Turner Fleet in 1950 at Indianapolis           

In the Beginning

 

If predecessors count, then perhaps Nevada Airlines should be included in this story. Nevada began service on a Los Angeles, Reno and Las Vegas route on 15 April 1929.  There were 4 Lockheed Vegas in the Nevada fleet.  The Chief Pilot was famous air racer Col. Roscoe Turner. Roscoe was trying to capitalize on the loose marriage and divorce laws of Nevada which only required three days notice for marriage and 3 months for a divorce. A 22 hour train trip was reduced to a three hour flight by air. When Roscoe became Manager of Operations, he tightened up the time schedule so that Nevada could be called the “fastest in the world”. 

It was also 1929 when Roscoe Turner acquired the rank of Colonel with the Nevada National Guard.  The title was retained as in the custom of British Officers, but for Roscoe, it was another ego trip. The record of Nevada Airlines was enviable. Although it operated for just short of a year, it flew 1000 miles a day, never had a forced landing and never injured a passenger.  It was the stock market crash of ‘29 which caused the airline to fold and Lockheed repossessed the Vegas.

Col. Turner had quite a reputation in the Air race business. He didn't win a lot, but he was flamboyant individual.  He was never seen in sloppily dressed.  He was always dressed in highly polished trooper boots, riding pants, and Sam Brown belt over his tunic along with his military style flight cap and waxed moustache.

Roscoe Turner left no doubt that he was an egotist.  One of these fast Lockheed Vegas was Wiley Post’s “Winnie Mae”.  It was souped up to be a showpiece and record setter. Roscoe added big wheel pants, an engine cowling and spinner.  He renamed the Vega “Sirius”. Colonel Turner flew “Sirius” from Los Angeles to New York City in 19 hours, 53 minutes with four passengers aboard. He refueled 4 times enroute. In the 1929 National Air Races at Cleveland, he flew the Vega in a 50 mile pylon race and came in third behind Doug Davis’ Travel Air Mystery S monoplane and an Army P-3A.

Colonel Turner went on with his racing exploits and moved to the Midwest.  In 1947, he was responsible for starting another airline named after himself.  It was called Roscoe Turner Aeronautical Corporation.  The Corporation was born out of his personal enthusiasm  starting out as a fixed base operator.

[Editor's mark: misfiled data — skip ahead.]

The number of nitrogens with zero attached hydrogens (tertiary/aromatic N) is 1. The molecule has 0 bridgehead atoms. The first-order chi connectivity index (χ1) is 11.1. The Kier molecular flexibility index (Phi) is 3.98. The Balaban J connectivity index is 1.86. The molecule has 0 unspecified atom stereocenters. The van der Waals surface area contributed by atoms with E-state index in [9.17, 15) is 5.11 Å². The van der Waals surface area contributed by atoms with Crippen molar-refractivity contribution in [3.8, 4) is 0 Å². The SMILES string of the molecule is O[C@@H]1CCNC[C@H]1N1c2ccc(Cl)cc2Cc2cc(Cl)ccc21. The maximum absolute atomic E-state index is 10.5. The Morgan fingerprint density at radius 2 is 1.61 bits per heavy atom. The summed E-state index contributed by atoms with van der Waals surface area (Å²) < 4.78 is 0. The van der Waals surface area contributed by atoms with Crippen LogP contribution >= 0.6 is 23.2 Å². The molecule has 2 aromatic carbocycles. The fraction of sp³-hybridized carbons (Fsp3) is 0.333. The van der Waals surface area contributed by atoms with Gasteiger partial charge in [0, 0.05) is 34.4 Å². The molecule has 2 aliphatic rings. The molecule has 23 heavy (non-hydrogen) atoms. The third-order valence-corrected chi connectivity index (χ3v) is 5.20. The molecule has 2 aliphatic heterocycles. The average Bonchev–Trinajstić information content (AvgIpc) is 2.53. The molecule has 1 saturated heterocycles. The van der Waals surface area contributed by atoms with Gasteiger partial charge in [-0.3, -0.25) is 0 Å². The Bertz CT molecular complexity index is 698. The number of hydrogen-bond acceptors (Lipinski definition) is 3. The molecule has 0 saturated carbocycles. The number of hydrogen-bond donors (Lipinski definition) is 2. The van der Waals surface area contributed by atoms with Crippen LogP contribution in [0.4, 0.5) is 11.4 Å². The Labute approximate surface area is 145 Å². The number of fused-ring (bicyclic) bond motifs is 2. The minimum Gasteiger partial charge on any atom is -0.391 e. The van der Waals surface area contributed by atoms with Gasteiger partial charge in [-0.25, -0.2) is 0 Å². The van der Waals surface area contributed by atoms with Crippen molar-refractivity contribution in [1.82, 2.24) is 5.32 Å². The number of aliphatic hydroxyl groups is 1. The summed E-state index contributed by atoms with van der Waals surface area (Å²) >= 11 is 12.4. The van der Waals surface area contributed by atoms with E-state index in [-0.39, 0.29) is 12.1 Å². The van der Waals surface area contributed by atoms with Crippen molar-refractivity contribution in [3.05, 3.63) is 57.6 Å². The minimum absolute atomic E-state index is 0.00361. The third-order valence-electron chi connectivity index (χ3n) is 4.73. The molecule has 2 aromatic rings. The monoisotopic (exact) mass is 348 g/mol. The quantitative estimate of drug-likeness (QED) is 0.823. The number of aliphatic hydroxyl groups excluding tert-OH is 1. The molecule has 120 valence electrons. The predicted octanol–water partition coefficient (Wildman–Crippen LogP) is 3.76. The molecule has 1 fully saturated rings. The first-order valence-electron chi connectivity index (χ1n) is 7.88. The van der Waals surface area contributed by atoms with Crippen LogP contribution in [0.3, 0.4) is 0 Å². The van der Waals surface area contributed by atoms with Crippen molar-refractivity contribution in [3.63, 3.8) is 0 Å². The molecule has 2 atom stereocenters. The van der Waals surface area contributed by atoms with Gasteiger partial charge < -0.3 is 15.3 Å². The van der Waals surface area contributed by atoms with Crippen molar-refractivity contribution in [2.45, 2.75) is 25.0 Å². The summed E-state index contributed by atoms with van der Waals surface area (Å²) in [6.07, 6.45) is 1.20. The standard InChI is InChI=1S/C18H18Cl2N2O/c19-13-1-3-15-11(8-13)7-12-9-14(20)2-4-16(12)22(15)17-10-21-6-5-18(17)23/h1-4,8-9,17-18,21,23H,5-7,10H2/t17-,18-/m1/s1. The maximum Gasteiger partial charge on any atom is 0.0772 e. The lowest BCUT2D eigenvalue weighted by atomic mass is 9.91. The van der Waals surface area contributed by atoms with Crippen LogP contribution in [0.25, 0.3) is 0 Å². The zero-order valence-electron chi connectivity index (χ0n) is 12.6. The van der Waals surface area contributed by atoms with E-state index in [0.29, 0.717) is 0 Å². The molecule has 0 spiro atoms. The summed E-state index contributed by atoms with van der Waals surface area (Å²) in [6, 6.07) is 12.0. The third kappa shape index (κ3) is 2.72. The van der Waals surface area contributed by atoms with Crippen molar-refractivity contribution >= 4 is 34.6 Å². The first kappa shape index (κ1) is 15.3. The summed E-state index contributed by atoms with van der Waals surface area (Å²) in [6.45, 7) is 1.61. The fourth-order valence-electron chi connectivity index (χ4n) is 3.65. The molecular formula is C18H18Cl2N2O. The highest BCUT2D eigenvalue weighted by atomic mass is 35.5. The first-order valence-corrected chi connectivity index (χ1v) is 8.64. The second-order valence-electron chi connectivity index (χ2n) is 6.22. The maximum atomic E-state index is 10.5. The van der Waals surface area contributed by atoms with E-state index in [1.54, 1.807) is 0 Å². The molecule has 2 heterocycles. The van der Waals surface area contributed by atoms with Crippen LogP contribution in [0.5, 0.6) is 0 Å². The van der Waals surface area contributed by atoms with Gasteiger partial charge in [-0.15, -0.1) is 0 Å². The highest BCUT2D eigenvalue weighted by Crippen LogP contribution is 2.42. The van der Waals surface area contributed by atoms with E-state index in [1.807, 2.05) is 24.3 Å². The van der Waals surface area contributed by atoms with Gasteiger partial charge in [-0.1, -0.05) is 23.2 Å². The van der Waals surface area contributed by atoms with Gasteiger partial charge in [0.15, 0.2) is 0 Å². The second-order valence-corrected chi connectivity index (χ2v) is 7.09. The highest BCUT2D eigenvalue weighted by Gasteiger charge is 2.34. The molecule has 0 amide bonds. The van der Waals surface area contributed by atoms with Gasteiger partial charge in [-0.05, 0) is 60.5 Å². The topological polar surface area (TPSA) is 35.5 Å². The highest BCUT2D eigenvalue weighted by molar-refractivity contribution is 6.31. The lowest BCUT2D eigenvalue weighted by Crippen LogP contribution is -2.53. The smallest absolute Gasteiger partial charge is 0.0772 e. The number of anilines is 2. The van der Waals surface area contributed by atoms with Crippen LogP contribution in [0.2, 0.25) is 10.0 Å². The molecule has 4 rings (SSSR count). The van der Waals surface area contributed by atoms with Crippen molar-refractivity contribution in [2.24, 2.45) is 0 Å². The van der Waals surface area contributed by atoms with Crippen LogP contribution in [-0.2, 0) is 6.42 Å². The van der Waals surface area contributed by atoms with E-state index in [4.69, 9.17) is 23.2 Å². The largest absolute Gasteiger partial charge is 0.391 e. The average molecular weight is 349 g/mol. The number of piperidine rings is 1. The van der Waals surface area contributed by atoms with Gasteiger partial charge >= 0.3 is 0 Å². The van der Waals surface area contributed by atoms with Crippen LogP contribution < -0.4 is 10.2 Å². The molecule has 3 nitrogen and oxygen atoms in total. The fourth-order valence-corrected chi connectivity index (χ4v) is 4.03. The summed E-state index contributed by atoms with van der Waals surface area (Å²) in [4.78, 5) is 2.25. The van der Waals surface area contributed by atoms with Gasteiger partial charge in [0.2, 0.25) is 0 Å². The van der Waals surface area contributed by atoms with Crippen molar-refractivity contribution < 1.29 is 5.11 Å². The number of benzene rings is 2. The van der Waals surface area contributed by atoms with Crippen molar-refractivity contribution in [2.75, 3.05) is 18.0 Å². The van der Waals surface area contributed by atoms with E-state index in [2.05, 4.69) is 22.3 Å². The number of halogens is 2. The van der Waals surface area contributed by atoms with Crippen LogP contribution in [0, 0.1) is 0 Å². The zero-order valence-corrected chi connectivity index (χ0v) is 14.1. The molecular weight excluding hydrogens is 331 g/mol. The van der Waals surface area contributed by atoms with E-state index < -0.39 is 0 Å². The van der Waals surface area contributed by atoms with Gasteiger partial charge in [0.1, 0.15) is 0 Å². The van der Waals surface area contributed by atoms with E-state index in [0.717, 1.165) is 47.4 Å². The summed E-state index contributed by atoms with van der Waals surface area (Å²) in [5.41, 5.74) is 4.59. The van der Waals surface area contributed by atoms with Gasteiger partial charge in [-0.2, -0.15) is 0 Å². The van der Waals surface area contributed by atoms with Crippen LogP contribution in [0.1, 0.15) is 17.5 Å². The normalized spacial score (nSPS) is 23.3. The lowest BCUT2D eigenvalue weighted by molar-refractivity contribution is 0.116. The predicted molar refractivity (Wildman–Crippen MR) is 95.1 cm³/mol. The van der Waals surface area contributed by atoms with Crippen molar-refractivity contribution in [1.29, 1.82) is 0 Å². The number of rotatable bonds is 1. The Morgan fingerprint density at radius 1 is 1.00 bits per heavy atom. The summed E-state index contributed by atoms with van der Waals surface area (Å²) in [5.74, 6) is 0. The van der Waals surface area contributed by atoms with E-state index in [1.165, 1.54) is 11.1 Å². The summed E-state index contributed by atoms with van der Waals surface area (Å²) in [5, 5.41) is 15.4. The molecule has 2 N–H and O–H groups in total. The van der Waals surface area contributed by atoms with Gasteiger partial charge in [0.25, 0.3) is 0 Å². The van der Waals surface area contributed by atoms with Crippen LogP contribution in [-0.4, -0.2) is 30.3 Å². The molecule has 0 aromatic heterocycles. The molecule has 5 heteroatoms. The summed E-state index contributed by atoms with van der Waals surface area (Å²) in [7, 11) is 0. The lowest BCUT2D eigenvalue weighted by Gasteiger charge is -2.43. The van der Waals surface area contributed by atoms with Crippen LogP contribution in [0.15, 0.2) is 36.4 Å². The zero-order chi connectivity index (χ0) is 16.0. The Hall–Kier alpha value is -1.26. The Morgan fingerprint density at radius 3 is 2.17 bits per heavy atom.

A Certificate to carry passengers was issued 3 September 1947 by the CAB, but was reissued on 8 February 1948. Service still had not begun when the name was changed to Turner Airlines on 31 May 1949.  The first flight took place on 12 November 1949 with a Beech Bonanza.  They operated two Douglas DC-3’s and two Beech Bonanza’s in the beginning. They had 25 employees and were certificated to serve eleven Midwestern cities. The routes radiated from Indianapolis to Lafayette, Kankakee, Chicago, South Bend, Kokomo, Connersville, Cincinnati, Louisville, Bedford and Bloomington, Indiana, Kalamazoo and Grand Rapids. Total route mileage was 655 miles.

Turner had been known as ”The Lake Central Route” in the beginning and the name was changed in December 1950 to Lake Central Airlines.  By the end of the first complete year of service, they also served Richmond, Indiana. They had acquired an additional DC-3 in this first year and a fourth by the end of 1951. Early 1953 was the greatest early route expansion certificated by the CAR.  Many new flight crews, station personnel and office employees were hired within one 45 day period.

Three more DC-3’s were added and Lake Central added new service to Dayton, Columbus, Mansfield, Marion, Zanesville, Dover/New Philadelphia, Youngstown, and Cleveland, Ohio.  Pittsburgh, Pennsylvania and Gary, Indiana were added to the route map also.  This made a total of 21 cities served by the Lake Central line. Service was begun to Lima, Ohio, Terre Haute, Indiana and Danville, Illinois in 1954 and on June 1, 1955, the eighth DC-3 was purchased.  By this time, the airline had been purchased by the employees after much in-fighting with Henry and Richard Weesner who had purchased the airline from Col. Turner in 1952.  162 employees bought 971/2% of the stock in January 1955.  During the first six months of 1955, the world’s only employee owned airline showed the first profit in the airline’s history for any six month period.

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